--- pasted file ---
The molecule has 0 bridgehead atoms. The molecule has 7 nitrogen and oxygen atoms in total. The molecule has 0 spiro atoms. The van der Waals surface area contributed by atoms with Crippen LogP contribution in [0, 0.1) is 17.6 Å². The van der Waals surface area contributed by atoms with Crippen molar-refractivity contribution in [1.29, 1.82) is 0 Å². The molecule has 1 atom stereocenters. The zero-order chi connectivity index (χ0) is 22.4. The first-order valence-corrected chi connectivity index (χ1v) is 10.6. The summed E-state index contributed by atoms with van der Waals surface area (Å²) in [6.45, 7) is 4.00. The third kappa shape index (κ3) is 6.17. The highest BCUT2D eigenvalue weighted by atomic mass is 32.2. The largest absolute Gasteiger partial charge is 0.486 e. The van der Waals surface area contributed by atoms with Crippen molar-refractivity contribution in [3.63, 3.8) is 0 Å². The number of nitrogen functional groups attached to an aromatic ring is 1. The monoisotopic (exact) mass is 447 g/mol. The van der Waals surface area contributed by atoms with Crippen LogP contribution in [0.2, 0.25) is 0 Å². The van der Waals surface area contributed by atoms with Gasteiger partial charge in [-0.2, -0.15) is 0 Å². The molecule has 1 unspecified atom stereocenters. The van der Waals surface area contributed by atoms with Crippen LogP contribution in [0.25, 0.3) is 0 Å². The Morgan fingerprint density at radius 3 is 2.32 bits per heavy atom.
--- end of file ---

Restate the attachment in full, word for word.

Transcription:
The molecule has 0 bridgehead atoms. The molecule has 7 nitrogen and oxygen atoms in total. The molecule has 0 spiro atoms. The van der Waals surface area contributed by atoms with Crippen LogP contribution in [0, 0.1) is 17.6 Å². The van der Waals surface area contributed by atoms with Crippen molar-refractivity contribution in [1.29, 1.82) is 0 Å². The molecule has 1 atom stereocenters. The zero-order chi connectivity index (χ0) is 22.4. The first-order valence-corrected chi connectivity index (χ1v) is 10.6. The summed E-state index contributed by atoms with van der Waals surface area (Å²) in [6.45, 7) is 4.00. The third kappa shape index (κ3) is 6.17. The highest BCUT2D eigenvalue weighted by atomic mass is 32.2. The largest absolute Gasteiger partial charge is 0.486 e. The van der Waals surface area contributed by atoms with Crippen molar-refractivity contribution in [3.63, 3.8) is 0 Å². The number of nitrogen functional groups attached to an aromatic ring is 1. The monoisotopic (exact) mass is 447 g/mol. The van der Waals surface area contributed by atoms with Crippen LogP contribution in [0.2, 0.25) is 0 Å². The van der Waals surface area contributed by atoms with Gasteiger partial charge in [-0.2, -0.15) is 0 Å². The molecule has 1 unspecified atom stereocenters. The van der Waals surface area contributed by atoms with Crippen LogP contribution in [0.25, 0.3) is 0 Å². The Morgan fingerprint density at radius 3 is 2.32 bits per heavy atom.